27. Collins SJ, Ruscetti FW, Gallagher RE, Gallo RC: Terminal differentiation of human promyelocytic leukemia cells induced by dimethyl sulfoxide and other polar compounds. Proc Natl Acad Sci USA. 1978, 75 (5): 2458-2462. 10.1073/pnas.75.5.2458.

    Article  PubMed  CAS  PubMed Central  Google Scholar 

  28. Breitman TR, Selonick SE, Collins SJ: Induction of differentiation of the human promyelocytic leukemia cell line (HL-60) by retinoic acid. Proc Natl Acad Sci U S A. 1980, 77 (5): 2936-2940. 10.1073/pnas.77.5.2936.

    Article  PubMed  CAS  PubMed Central  Google Scholar 

  29. McCarthy DM, San Miguel JF, Freake HC, Green PM, Zola H, Catovsky D, Goldman JM: 1,25-dihydroxyvitamin D3 inhibits proliferation of human promyelocytic leukaemia (HL60) cells and induces monocyte-macrophage differentiation in HL60 and normal human bone marrow cells. Leuk Res. 1983, 7 (1): 51-55. 10.1016/0145-2126(83)90057-7.

    Article  PubMed  CAS  Google Scholar 

  30. Rovera G, Santoli D, Damsky C: Human promyelocytic leukemia cells in culture differentiate into macrophage-like cells when treated with a phorbol diester. Proc Natl Acad Sci USA. 1979, 76 (6): 2779-2783. 10.1073/pnas.76.6.2779.

    Article  PubMed  CAS  PubMed Central  Google Scholar 

  31. Shen M, Bunaciu RP, Congleton J, Jensen HA, Sayam LG, Varner JD, Yen A: Interferon regulatory factor-1 binds c-Cbl, enhances mitogen activated protein kinase signaling and promotes retinoic acid-induced differentiation of HL-60 human myelo-monoblastic leukemia cells. Leuk Lymphoma. 2011, 52 (12): 2372-2379. 10.3109/10428194.2011.603449.

    Article  PubMed  CAS  PubMed Central  Google Scholar 

  32. Sekiya S, Suzuki A: Direct conversion of mouse fibroblasts to hepatocyte-like cells by defined factors. Nature. 2011, 475 (7356): 390-393. 10.1038/nature10263.

    Article  PubMed  CAS  Google Scholar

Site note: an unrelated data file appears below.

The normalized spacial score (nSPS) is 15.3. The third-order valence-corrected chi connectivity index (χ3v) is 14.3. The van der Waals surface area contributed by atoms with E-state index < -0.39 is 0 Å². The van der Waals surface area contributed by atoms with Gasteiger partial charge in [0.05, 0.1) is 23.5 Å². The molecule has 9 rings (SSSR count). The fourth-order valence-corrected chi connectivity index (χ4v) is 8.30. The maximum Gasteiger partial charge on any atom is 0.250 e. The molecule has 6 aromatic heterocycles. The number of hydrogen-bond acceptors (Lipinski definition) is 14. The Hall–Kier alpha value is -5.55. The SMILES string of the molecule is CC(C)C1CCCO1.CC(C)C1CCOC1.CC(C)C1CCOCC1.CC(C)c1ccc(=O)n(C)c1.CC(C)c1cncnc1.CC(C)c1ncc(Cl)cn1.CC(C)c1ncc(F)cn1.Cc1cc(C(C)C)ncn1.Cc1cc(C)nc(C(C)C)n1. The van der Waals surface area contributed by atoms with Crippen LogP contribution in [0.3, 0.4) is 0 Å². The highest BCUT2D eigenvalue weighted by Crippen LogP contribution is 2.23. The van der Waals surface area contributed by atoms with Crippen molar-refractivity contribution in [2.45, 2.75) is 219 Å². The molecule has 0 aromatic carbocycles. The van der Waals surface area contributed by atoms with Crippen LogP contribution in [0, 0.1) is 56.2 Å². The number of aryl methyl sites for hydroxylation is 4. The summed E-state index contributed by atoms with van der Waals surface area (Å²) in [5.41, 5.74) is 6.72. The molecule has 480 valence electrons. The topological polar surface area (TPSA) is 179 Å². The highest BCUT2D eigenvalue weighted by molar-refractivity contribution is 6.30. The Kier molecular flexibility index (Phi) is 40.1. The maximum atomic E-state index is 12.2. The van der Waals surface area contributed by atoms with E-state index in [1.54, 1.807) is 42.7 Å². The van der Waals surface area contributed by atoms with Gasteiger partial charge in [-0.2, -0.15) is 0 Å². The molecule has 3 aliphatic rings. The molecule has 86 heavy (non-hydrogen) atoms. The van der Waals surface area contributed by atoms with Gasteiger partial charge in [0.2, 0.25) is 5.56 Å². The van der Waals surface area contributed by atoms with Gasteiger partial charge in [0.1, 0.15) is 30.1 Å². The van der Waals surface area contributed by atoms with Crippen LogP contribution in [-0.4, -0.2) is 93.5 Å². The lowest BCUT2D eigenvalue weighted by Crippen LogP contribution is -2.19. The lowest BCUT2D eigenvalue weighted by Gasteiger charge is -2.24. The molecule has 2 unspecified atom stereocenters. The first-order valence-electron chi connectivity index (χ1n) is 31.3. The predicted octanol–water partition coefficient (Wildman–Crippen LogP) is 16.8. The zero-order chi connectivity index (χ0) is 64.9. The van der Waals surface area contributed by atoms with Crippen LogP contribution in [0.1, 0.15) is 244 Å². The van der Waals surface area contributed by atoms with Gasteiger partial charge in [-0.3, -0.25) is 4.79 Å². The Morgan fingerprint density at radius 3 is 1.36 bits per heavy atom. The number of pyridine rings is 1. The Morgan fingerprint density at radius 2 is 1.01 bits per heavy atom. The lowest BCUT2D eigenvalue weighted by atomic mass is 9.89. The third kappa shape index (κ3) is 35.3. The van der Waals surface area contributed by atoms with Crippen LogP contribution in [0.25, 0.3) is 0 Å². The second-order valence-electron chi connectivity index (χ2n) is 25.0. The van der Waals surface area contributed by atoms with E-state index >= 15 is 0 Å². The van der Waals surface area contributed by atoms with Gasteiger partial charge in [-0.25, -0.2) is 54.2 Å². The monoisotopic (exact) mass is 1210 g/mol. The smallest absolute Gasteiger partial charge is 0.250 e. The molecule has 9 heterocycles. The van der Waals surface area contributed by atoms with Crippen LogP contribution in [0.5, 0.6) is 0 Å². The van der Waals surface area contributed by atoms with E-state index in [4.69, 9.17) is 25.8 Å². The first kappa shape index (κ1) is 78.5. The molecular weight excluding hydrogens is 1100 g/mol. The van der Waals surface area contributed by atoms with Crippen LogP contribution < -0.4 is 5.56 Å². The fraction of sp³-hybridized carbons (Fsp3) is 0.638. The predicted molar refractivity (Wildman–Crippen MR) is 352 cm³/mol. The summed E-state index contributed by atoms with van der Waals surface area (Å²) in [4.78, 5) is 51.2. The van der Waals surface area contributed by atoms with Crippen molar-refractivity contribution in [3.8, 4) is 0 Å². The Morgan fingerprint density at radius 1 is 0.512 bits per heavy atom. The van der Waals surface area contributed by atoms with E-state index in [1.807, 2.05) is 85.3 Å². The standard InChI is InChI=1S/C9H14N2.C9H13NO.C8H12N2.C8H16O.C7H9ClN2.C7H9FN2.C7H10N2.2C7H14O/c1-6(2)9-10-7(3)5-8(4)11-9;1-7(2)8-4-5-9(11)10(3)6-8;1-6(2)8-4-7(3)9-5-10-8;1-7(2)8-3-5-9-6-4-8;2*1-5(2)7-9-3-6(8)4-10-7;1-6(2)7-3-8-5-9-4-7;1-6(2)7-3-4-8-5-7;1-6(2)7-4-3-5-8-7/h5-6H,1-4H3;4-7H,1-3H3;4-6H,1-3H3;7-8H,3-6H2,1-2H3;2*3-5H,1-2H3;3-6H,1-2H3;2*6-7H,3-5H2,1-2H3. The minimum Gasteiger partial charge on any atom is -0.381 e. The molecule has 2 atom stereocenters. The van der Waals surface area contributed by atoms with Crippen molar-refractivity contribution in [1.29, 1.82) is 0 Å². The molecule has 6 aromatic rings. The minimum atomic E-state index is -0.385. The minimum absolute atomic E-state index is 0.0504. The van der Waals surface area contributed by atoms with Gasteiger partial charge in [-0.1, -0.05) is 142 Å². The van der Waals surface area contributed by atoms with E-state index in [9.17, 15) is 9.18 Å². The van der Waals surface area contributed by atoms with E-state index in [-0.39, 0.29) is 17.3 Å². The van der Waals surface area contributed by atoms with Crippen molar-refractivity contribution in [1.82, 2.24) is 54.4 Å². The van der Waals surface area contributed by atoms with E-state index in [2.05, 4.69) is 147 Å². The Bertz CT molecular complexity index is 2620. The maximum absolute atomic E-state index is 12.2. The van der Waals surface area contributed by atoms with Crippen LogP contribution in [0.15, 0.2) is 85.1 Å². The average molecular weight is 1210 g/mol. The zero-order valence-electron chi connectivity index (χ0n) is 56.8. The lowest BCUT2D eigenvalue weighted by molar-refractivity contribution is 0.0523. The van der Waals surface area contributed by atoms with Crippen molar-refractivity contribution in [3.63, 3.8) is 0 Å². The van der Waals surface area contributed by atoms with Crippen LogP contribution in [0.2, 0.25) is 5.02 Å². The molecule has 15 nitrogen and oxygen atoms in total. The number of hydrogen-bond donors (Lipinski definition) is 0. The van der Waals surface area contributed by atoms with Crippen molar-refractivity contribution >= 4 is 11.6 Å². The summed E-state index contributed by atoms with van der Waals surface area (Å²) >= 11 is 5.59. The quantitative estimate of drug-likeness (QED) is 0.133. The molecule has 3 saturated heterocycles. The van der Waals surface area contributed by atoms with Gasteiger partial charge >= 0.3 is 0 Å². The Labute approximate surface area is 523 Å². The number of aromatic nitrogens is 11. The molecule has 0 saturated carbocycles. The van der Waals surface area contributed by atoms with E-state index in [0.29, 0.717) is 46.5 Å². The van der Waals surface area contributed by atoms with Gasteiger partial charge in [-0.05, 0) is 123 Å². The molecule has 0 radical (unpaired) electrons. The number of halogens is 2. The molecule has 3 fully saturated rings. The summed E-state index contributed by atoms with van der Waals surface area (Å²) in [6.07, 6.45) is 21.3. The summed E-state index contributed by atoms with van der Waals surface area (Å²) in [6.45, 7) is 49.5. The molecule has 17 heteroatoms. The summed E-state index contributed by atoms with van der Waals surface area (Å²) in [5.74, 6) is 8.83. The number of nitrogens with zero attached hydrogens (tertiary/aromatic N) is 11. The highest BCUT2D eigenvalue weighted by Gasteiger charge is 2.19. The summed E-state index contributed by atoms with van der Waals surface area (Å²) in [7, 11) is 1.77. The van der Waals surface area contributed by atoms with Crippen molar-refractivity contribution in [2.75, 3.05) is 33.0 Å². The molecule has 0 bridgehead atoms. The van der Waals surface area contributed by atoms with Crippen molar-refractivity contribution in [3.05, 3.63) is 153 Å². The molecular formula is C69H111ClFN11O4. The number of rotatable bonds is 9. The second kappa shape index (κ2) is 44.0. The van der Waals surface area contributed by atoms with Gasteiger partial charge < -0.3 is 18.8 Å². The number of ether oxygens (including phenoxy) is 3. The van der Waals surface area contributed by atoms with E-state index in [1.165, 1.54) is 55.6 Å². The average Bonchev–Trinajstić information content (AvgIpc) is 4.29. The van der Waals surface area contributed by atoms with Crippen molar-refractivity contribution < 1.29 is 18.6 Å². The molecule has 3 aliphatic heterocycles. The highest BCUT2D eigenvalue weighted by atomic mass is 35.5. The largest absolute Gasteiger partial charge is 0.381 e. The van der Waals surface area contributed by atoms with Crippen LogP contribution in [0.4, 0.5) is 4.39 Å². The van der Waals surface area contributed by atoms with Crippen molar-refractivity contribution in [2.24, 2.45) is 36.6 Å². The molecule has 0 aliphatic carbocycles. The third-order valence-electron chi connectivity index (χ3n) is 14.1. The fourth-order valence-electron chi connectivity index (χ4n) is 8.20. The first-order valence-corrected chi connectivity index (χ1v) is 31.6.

33. McBurney MW: P19 embryonal carcinoma cells. Int J Dev Biol. 1993, 37 (1): 135-140.

    PubMed  CAS  Google Scholar 

  34. Hu DL, Chen FK, Liu YQ, Sheng YH, Yang R, Kong XQ, Cao KJ, Gu HT, Qian LM: GATA-4 promotes the differentiation of P19 cells into cardiac myocytes. Int J Mol Med. 2010, 26 (3): 365-372.

    PubMed  CAS  Google Scholar 

  35. Li H, Zuo S, Pasha Z, Yu B, He Z, Wang Y, Yang X, Ashraf M, Xu M: GATA-4 promotes myocardial transdifferentiation of mesenchymal stromal cells via up-regulating IGFBP-4. Cytotherapy. 2011, 13 (9): 1057-1065. 10.3109/14653249.2011.597380.

    Article  PubMed  CAS  PubMed Central  Google Scholar 

  36. Chia NY, Chan YS, Feng B, Lu X, Orlov YL, Moreau D, Kumar P, Yang L, Jiang J, Lau MS, et al: A genome-wide RNAi screen reveals determinants of human embryonic stem cell identity. Nature. 2010, 468 (7321): 316-320. 10.1038/nature09531.

    Article  PubMed  CAS  Google Scholar 

  37. Spike BT, Wahl GM: p53, Stem cells, and reprogramming: tumor suppression beyond guarding the genome. Genes Cancer. 2011, 2 (4): 404-419. 10.1177/1947601911410224.

    Article  PubMed  CAS  PubMed Central  Google Scholar 

  38. Miura K, Okada Y, Aoi T, Okada A, Takahashi K, Okita K, Nakagawa M, Koyanagi M, Tanabe K, Ohnuki M, et al: Variation in the safety of induced pluripotent stem cell lines. Nat Biotechnol. 2009, 27 (8): 743-745. 10.1038/nbt.1554.

    Article  PubMed  CAS  Google Scholar 

  39. Carro MS, Lim WK, Alvarez MJ, Bollo RJ, Zhao X, Snyder EY, Sulman EP, Anne SL, Doetsch F, Colman H, et al: The transcriptional network for mesenchymal transformation of brain tumours. Nature. 2010, 463 (7279): 318-325. 10.1038/nature08712.

    Article  PubMed  CAS  PubMed Central  Google Scholar 

  40. Margolin AA, Nemenman I, Basso K, Wiggins C, Stolovitzky G, Dalla Favera R, Califano A: ARACNE: an algorithm for the reconstruction of gene regulatory networks in a mammalian cellular context. BMC Bioinformatics. 2006, 7 (Suppl 1): S7-10.1186/1471-2105-7-S1-S7.

    Article  PubMed  PubMed Central  Google Scholar 

  41. DeWitt N: Regenerative medicine. Nature. 2008, 453 (7193): 301-10.1038/453301a.

    Article  PubMed  CAS  Google Scholar 

  42. Cherry AB, Daley GQ: Reprogramming cellular identity for regenerative medicine. Cell. 2012, 148 (6): 1110-1122. 10.1016/j.cell.2012.02.031.